The Ricoh CX2 digital camera packs a 10.7x zoom lens into a body that's 6cm tall, 3cm thick and just over 10cm wide.
It's perfect for anyone with a penchant for travelling: the Ricoh CX2 will let you take wide-angle shots of famous landmarks, and can also snap a close-up of a bird perched atop a distant statue and capture fine details, for example.
The Ricoh CX2 comes hot on the heels of Ricoh's CX1 compact camera, which was released back in April 2009. It improves on the Ricoh CX1 by offering an extra 100mm of zoom and continuous autofocus as well as face recognition. The CX2 can reach up to 300mm with its 28mm zoom lens (35mm equivalent) while the CX1 can reach up to 200mm. It has a slightly smaller lens aperture of f/3.5 at the wide angle (compared to f/3.3 for the CX1) and f/5.6 when zoomed (compared to f/5.2), so it cuts out a fraction more light then the CX1.
It's a largely automatic camera; you can't adjust the aperture and shutter values. However, you can change the ISO speed, white balance and exposure compensation, and you can also use manual focus. A 9.2-megapixel CMOS sensor sits behind the lens of the Ricoh CX2 and it's capable of capturing sharp and vibrant images, but it's not without its problems.
The big lens produces some distortion at the wide angle, making straight lines look curved; this problem is present on almost all cameras that have such a wide focal length. Noise is an issue: photos taken even at a relatively low ISO speed of 200 will look a little grainy.
Bump the ISO speed up, and this noise will become more prevalent, especially if you choose to enlarge your photos. At ISO 800 and 1600, discolouration will be noticeable in dark areas. It's best to use the higher ISO values while playing with the Ricoh CX2's high-contrast black and white mode, as regular colour photos taken in dim light won't look good at these high ISO settings.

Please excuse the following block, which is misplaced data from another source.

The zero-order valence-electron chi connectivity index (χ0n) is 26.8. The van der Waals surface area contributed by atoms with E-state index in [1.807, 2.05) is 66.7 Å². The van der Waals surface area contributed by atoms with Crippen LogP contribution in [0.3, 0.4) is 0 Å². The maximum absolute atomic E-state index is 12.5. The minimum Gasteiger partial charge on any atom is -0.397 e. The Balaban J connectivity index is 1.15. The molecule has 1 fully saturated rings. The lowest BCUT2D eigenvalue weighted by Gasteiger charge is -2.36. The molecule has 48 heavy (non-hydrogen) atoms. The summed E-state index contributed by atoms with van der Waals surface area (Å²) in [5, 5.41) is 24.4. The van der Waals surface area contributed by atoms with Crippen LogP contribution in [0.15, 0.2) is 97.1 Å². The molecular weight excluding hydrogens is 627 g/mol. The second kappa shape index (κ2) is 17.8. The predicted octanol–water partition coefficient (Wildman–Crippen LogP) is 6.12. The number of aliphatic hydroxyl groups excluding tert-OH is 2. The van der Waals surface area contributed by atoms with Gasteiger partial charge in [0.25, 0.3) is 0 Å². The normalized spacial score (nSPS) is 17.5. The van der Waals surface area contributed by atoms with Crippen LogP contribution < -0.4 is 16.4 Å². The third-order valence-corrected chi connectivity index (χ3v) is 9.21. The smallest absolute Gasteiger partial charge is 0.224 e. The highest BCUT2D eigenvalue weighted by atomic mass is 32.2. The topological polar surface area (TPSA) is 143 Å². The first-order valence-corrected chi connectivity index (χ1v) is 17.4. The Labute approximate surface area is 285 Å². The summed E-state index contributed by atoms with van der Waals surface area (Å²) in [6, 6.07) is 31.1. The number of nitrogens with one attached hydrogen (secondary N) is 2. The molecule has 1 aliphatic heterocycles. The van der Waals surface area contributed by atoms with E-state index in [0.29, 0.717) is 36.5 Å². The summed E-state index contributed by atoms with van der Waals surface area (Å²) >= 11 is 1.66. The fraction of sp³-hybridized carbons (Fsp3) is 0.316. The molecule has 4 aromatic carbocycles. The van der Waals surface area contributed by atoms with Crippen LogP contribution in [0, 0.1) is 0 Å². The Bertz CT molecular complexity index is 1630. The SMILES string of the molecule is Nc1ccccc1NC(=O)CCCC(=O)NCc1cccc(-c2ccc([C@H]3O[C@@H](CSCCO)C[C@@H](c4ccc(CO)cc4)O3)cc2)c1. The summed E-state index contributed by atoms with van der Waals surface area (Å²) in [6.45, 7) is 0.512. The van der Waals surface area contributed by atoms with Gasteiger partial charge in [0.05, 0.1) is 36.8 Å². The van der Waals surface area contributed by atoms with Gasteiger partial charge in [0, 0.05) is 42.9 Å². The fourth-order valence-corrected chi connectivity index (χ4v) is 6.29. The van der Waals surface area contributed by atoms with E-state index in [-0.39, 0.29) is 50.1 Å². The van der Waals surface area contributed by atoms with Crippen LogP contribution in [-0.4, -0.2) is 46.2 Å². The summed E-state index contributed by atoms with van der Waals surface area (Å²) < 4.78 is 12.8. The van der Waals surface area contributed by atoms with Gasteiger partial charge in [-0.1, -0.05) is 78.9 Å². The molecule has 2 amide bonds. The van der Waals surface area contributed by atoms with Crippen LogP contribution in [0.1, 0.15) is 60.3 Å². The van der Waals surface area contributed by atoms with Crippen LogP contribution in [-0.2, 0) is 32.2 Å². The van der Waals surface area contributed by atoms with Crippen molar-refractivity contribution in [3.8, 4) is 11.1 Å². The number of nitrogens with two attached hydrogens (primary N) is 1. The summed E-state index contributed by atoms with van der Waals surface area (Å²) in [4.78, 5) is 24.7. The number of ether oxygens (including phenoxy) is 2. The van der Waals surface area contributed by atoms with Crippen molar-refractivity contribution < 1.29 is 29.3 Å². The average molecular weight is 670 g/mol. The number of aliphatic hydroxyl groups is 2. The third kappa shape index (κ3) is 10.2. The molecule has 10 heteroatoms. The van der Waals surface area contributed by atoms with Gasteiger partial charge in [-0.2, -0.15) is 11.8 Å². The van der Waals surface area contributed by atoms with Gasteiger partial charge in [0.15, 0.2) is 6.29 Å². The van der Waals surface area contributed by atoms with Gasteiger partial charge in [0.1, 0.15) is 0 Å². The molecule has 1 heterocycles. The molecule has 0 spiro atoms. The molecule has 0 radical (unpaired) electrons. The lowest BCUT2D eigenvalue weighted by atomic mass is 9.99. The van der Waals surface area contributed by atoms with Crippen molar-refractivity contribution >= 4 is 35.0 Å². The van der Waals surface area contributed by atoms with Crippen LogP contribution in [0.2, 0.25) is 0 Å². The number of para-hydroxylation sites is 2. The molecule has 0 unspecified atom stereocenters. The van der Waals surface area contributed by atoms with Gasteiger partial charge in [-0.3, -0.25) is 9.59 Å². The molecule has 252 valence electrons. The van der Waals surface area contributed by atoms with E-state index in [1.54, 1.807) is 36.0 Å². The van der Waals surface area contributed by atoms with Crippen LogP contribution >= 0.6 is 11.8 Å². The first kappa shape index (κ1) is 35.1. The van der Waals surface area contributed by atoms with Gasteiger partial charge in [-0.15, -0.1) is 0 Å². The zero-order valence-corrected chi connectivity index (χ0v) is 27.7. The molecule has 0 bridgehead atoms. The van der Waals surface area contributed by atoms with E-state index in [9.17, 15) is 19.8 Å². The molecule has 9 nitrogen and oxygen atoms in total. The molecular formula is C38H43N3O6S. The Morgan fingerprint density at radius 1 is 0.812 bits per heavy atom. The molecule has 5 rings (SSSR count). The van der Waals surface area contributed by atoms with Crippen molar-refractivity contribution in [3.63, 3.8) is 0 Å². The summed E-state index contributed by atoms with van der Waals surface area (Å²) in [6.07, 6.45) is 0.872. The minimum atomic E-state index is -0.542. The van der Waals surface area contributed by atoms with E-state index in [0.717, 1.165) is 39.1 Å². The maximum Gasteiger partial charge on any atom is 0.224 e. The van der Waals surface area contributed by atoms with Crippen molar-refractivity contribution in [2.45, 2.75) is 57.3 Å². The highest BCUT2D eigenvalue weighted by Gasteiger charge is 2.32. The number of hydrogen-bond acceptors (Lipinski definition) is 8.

Indeed, the Ricoh CX2 isn't the best gun in the rack for low-light shooting, but it excels when taking photos in brilliant sunlight and other well-lit situations.
We're big fans of the dynamic range mode - images look true to life rather than washed out. However, it doesn't perform miracles. If you are shooting a backlit object, the background will still look overexposed as the camera will lighten your foreground object.
The high-contrast black-and-white mode is one of the Ricoh CX2's 12 scene modes and it gives photos plenty of atmosphere. Other scene modes include miniature (also found on the Ricoh GR Digital III) and stealth mode (which switches off the focus assist lamp and shutter noise).
Another advantage of the Ricoh CX2 compared to most compact cameras is its speed. It can capture close to six full resolution images per second in burst mode before it has to slow down. The battery life of the CX2 is also very good considering it has a 3in LCD screen and no viewfinder. We shot more than 270 photos and a few videos with it before we had to recharge.
It's disappointing that the Ricoh CX2 can't shoot high-definition video; instead you have to make do with 640x480 footage, which is still adequate for uploading to YouTube.
For those of you looking for a compact camera with a big zoom that's capable of producing vibrant images, the Ricoh CX2 is ideal. Its images are definitely sharp and their colours are accurate, and there are no problems with chromatic aberration. It's also a fast camera, it has useful scene modes, it's well built and it's relatively simple to use. The only real drawback is the noise that's present in photos. This means that if you want a compact camera for low-light shooting or night-time photography then you'd be better served by something else (such as the Canon PowerShot SX120 IS).
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